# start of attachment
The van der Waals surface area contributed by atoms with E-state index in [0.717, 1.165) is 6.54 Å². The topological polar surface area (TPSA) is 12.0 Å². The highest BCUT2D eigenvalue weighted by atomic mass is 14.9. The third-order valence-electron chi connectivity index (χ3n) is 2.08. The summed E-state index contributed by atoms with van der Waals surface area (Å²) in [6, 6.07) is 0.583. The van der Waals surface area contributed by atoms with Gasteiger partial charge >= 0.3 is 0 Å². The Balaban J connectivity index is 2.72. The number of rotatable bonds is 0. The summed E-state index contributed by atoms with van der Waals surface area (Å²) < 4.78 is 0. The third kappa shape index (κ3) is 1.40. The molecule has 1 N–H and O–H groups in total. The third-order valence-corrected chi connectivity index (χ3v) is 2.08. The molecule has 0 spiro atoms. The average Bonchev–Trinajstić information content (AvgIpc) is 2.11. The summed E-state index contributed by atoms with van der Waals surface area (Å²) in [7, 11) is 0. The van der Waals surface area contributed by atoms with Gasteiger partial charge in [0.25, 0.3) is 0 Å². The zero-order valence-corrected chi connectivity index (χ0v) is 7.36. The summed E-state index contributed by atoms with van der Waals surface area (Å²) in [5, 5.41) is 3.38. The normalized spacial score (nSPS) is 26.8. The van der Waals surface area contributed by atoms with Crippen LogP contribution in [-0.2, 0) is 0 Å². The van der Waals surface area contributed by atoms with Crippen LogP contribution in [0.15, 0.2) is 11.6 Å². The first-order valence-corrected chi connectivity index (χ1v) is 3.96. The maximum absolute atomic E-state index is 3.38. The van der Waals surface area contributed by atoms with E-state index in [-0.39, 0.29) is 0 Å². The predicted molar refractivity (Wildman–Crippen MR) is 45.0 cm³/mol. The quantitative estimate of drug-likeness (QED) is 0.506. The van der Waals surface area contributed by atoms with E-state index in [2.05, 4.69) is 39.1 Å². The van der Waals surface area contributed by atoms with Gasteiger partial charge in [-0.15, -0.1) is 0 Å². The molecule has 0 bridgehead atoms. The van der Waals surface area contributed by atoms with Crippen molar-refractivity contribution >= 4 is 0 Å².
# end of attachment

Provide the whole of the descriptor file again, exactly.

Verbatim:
The van der Waals surface area contributed by atoms with E-state index in [0.717, 1.165) is 6.54 Å². The topological polar surface area (TPSA) is 12.0 Å². The highest BCUT2D eigenvalue weighted by atomic mass is 14.9. The third-order valence-electron chi connectivity index (χ3n) is 2.08. The summed E-state index contributed by atoms with van der Waals surface area (Å²) in [6, 6.07) is 0.583. The van der Waals surface area contributed by atoms with Gasteiger partial charge >= 0.3 is 0 Å². The Balaban J connectivity index is 2.72. The number of rotatable bonds is 0. The summed E-state index contributed by atoms with van der Waals surface area (Å²) < 4.78 is 0. The third kappa shape index (κ3) is 1.40. The molecule has 1 N–H and O–H groups in total. The third-order valence-corrected chi connectivity index (χ3v) is 2.08. The molecule has 0 spiro atoms. The average Bonchev–Trinajstić information content (AvgIpc) is 2.11. The summed E-state index contributed by atoms with van der Waals surface area (Å²) in [7, 11) is 0. The van der Waals surface area contributed by atoms with Gasteiger partial charge in [0.25, 0.3) is 0 Å². The zero-order valence-corrected chi connectivity index (χ0v) is 7.36. The summed E-state index contributed by atoms with van der Waals surface area (Å²) in [5, 5.41) is 3.38. The normalized spacial score (nSPS) is 26.8. The van der Waals surface area contributed by atoms with Crippen LogP contribution in [-0.2, 0) is 0 Å². The van der Waals surface area contributed by atoms with Crippen LogP contribution in [0.15, 0.2) is 11.6 Å². The first-order valence-corrected chi connectivity index (χ1v) is 3.96. The maximum absolute atomic E-state index is 3.38. The van der Waals surface area contributed by atoms with E-state index in [-0.39, 0.29) is 0 Å². The predicted molar refractivity (Wildman–Crippen MR) is 45.0 cm³/mol. The quantitative estimate of drug-likeness (QED) is 0.506. The van der Waals surface area contributed by atoms with E-state index in [2.05, 4.69) is 39.1 Å². The van der Waals surface area contributed by atoms with Gasteiger partial charge in [-0.15, -0.1) is 0 Å². The molecule has 0 bridgehead atoms. The van der Waals surface area contributed by atoms with Crippen molar-refractivity contribution >= 4 is 0 Å².